If this painting isn’t iconic, the term should be banished from the vocabulary of art. Forget, for a moment, Mona Lisa’s smile and the Sistine Creator transmitting the spark of life to Adam. Set aside what was to come, including Picasso’s Les Demoiselles d’Avignon (1907). They, obviously, have their claims.
Picture, instead, a painting of a darkish forest glade whose human figures look, at a glance, as if they might have been painted by a gifted eighth-grader with a precocious interest in female anatomy. A nude lady—if “lady” is the word—sits on the turf with her head turned, smiling pleasantly in the painter’s direction, hand on chin, as if to ask: “What about this?” Keeping her company are two fully dressed young men, one reclining and gesturing to the other, who seem to be having a conversation—though not about the unusual situation. Some distance behind them, another young woman, fully dressed, appears to be bathing.
What is odd—or was odd, when Édouard Manet exhibited this famous scene, Le déjeuner sur l’herbe (Luncheon on the Grass), at the Salon des Refusés (Salon of the Rejected) in Paris a century-and-a-half ago—is the air of nonchalance, as if there were nothing special about a nude maiden keeping company, in a wooded glen, with fully attired young men in the Paris of 1863. And maybe there wasn’t, though that was not the judgment of the art world of that age. Nudity itself could hardly have been the issue: The bare body had been a fixture of painting and sculpture since antiquity. Even Michelangelo’s heavenly hosts, for that matter, are mostly bare. But, as one historian remarked, Manet had transformed nudity into nakedness.
This picture—an image that would define modern painting for years to come—signaled the beginnings of a revolution in craft and taste whose sesquicentennial fell this past year. Le déjeuner sur l’herbe was not the first picture to flout academic convention or scandalize traditionalists. But nothing quite like it had been seen before, and hundreds of visitors to the Salon des Refusés, where it first came to public view, thought it must be some sort of joke. For one thing, the graduated shadings that defined the contours of human faces and limbs were missing; Manet’s style was, as one critic put it, “flat as a postcard.”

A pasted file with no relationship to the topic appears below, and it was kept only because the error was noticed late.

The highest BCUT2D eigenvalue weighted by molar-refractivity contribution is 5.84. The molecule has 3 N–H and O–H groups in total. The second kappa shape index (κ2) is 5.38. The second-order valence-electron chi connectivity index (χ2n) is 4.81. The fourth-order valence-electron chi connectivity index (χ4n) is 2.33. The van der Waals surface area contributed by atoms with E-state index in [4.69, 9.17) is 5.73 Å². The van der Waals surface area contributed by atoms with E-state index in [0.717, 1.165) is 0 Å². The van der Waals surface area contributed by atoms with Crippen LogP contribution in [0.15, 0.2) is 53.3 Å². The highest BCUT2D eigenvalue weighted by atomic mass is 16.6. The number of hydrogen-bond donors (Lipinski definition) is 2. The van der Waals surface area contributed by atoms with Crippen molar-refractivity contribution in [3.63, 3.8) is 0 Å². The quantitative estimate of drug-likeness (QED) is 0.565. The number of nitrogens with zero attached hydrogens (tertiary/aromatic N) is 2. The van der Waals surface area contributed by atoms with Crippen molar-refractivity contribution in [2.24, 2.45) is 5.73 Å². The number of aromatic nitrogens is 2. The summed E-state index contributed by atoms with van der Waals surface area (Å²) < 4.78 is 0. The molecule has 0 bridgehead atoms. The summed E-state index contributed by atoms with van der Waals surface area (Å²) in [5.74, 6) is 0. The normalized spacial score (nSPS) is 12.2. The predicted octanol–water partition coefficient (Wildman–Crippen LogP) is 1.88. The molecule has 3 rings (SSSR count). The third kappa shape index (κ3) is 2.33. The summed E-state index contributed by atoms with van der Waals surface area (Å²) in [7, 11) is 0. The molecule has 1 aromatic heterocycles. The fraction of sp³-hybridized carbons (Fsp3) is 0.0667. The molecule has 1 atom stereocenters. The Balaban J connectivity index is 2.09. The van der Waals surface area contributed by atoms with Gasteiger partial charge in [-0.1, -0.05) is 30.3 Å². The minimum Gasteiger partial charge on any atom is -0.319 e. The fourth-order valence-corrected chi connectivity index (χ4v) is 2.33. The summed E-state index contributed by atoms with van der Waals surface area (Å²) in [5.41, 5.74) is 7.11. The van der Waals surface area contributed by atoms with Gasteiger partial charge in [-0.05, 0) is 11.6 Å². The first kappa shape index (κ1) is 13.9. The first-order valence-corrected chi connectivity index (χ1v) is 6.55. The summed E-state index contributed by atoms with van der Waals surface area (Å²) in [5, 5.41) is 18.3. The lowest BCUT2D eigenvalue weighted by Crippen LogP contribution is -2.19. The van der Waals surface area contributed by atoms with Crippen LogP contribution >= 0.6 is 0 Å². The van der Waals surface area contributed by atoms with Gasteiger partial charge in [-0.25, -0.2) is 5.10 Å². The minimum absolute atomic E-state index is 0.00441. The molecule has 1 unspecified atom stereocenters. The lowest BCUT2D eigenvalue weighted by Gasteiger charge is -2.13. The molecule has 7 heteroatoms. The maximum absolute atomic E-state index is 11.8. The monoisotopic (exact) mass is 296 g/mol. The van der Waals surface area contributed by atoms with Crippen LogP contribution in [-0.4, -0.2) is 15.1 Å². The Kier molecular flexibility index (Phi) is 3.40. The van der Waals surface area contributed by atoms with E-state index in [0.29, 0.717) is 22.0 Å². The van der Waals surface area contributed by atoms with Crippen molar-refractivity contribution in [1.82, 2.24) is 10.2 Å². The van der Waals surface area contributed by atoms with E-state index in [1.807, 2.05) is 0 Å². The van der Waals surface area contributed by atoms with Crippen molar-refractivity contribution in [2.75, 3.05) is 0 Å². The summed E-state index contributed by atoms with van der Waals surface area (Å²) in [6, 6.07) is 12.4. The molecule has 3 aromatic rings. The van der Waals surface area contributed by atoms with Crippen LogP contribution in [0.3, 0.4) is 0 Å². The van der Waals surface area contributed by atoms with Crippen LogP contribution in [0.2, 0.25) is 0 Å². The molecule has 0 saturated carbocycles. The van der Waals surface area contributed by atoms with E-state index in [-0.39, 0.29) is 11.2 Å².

The unlikely impresario of the Salon des Refusés was the mischievous Emperor Napoleon III, who at that moment was intriguing to reestablish an imperial foothold in Mexico. Fearing that the judges who controlled the yearly Salon in Paris had excluded worthy works, he decreed the special exhibit known as the Salon des Refusés and offered experimentalists their viewing. But what was to follow?
One who followed, and had an emphatic say, was the young Émile Zola (1840-1902), journalist, story-teller, and pamphleteer, who was ultimately to become, after his model Balzac, the author of an encyclopedic cycle of novels and tales documenting French life in the latter half of the 19th century. The son of a Venetian-born civil engineer, he had imbibed the scientism of his time. He believed that “naturalism,” given its innings, would carry the day for the “new painting,” as he called it—and he viewed Manet as its prophet, though, to many eyes, Manet’s pictures looked anything but “natural.”
Zola’s heroic role in the Dreyfus case three decades later is well-known. What is less well-known is his role as a passionate exponent of the art exemplified by Manet and others whose names would soon be equally celebrated, including Degas and Cézanne. Their dissection of light would become the vital mark of Impressionism, a movement that was probably in the cards even if there had been no Zola to celebrate it. Technical developments, including tube paints and chemical pigments that permitted artists to emerge from dim indoor studios and paint in the open air, led to the new treatment of light. The new optics meant that landscape painting would never again be the same.
It was not written, however, that painters would depict their mistresses in that open air.